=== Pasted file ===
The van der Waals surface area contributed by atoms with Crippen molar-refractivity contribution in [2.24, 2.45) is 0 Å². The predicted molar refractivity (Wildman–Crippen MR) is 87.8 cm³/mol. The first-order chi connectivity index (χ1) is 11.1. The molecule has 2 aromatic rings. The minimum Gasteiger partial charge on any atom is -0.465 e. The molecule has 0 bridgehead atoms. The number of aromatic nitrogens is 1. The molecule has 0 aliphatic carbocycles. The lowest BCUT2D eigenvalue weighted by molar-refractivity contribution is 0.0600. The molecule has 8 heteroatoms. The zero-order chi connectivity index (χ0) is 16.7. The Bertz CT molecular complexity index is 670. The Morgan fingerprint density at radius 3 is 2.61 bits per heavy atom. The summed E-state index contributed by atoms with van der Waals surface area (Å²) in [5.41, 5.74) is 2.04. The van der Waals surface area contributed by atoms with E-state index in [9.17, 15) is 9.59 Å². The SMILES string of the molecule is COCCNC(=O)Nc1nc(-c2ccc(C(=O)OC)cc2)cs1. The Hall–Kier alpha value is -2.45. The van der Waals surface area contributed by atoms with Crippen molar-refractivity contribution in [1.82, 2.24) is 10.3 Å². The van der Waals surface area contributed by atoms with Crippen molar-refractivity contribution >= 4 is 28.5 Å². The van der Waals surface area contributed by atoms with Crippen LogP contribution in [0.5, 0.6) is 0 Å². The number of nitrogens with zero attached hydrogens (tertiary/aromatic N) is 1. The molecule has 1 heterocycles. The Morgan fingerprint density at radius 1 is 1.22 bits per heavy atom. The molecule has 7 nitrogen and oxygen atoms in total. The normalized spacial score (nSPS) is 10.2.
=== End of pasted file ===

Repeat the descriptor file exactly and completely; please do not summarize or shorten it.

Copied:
The van der Waals surface area contributed by atoms with Crippen molar-refractivity contribution in [2.24, 2.45) is 0 Å². The predicted molar refractivity (Wildman–Crippen MR) is 87.8 cm³/mol. The first-order chi connectivity index (χ1) is 11.1. The molecule has 2 aromatic rings. The minimum Gasteiger partial charge on any atom is -0.465 e. The molecule has 0 bridgehead atoms. The number of aromatic nitrogens is 1. The molecule has 0 aliphatic carbocycles. The lowest BCUT2D eigenvalue weighted by molar-refractivity contribution is 0.0600. The molecule has 8 heteroatoms. The zero-order chi connectivity index (χ0) is 16.7. The Bertz CT molecular complexity index is 670. The Morgan fingerprint density at radius 3 is 2.61 bits per heavy atom. The summed E-state index contributed by atoms with van der Waals surface area (Å²) in [5.41, 5.74) is 2.04. The van der Waals surface area contributed by atoms with E-state index in [9.17, 15) is 9.59 Å². The SMILES string of the molecule is COCCNC(=O)Nc1nc(-c2ccc(C(=O)OC)cc2)cs1. The Hall–Kier alpha value is -2.45. The van der Waals surface area contributed by atoms with Crippen molar-refractivity contribution in [1.82, 2.24) is 10.3 Å². The van der Waals surface area contributed by atoms with Crippen molar-refractivity contribution >= 4 is 28.5 Å². The van der Waals surface area contributed by atoms with Crippen LogP contribution in [0.5, 0.6) is 0 Å². The number of nitrogens with zero attached hydrogens (tertiary/aromatic N) is 1. The molecule has 1 heterocycles. The Morgan fingerprint density at radius 1 is 1.22 bits per heavy atom. The molecule has 7 nitrogen and oxygen atoms in total. The normalized spacial score (nSPS) is 10.2.